IT may feel like a long time since summer wreathed most of NSW in smoke and ash given the intensity of focus on the pandemic before us. Similarly, from Newcastle's coastal perch the parched conditions that saw dam levels in the region hit a four-decade nadir also seem like a long-ago memory.
The truth, of course, is that they are not challenges that are behind us. The cycle of the seasons and Australia's arid nature means that water will always be at a premium.
Through both fire and drought, much of the Hunter has been insulated from the worst. The worst of the fires scorched earth elsewhere, and we have avoided the horrific conditions as close as the Upper Hunter, where major infrastructure has been put in place and farmers have struggled to keep their livelihoods afloat.
Perhaps because we are aware of this, and because greater constraints due to the pandemic have been in force since March, there has been little public outcry about the imposition of level one restrictions. That said, the savings made under those conditions have been significant since February's downgrade from level two.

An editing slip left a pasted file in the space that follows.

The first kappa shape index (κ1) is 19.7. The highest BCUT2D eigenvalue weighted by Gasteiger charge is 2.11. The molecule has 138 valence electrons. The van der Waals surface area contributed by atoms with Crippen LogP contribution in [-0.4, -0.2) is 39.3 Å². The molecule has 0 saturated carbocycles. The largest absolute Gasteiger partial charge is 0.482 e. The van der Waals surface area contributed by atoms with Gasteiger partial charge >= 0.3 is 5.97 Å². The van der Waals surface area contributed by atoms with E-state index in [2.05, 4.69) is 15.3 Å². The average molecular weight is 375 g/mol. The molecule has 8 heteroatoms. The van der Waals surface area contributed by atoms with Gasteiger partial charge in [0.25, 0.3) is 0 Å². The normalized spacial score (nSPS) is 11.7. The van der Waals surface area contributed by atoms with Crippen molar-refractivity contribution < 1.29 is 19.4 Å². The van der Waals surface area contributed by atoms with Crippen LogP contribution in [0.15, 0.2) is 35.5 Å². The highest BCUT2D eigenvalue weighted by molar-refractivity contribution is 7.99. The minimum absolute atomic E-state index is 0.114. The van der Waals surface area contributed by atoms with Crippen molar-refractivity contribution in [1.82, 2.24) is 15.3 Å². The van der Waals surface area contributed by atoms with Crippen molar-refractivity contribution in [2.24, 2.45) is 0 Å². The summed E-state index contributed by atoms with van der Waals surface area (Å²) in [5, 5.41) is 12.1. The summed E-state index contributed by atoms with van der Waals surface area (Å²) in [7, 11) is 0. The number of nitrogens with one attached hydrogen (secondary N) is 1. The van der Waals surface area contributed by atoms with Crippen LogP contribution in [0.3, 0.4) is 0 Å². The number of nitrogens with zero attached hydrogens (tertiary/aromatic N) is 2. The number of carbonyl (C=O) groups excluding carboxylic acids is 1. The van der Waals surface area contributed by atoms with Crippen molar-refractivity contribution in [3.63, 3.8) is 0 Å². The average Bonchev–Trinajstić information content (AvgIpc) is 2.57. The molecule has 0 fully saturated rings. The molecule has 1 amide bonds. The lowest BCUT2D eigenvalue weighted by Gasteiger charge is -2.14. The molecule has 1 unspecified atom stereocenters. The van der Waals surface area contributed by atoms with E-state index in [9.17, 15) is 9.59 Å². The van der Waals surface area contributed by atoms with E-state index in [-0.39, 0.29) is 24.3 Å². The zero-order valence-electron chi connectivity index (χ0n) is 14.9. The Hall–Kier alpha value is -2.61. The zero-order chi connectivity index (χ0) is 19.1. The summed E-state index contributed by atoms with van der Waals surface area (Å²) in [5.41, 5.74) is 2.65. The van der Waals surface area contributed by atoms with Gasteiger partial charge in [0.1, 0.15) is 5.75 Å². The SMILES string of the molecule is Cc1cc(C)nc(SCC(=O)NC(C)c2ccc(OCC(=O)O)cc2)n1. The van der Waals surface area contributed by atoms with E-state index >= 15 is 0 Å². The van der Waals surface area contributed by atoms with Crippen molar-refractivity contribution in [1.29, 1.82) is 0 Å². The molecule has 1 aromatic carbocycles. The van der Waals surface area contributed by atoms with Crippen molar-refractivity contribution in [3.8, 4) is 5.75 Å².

Hunter Water said the 15 per cent drop in usage was equivalent to 52,000 households. The utility has also been more vigilant around leaks, ensuring even less wastage.
Projects including the Belmont desalination plant continue to move towards realisation. While drought has eased its grip, now is the time to prepare defences to keep it at bay when it next threatens.
Naturally that involves infrastructure, but when dams are not replenished it is usage that draws their level lower. If rains do not fall, empty dams will not help us. A greater respect for water will.
Vigilance about our usage must continue, or we will end up back where we started when rain is again at a premium. There is ample precedent of drought in our part of the world, and so we must be ready to do what it takes in council chambers, Macquarie Street and our own homes.
Storage stood at 79.2 per cent across Hunter Water's catchment on Friday, up 14.9 per cent compared to the same time last year. That gives us a head start when drought inevitably comes again, but it is worth noting that in some parts of the state it is yet to leave. We have been spared the worst so far, but it is clear that prayers for rain are no longer enough. We need eternal vigilance.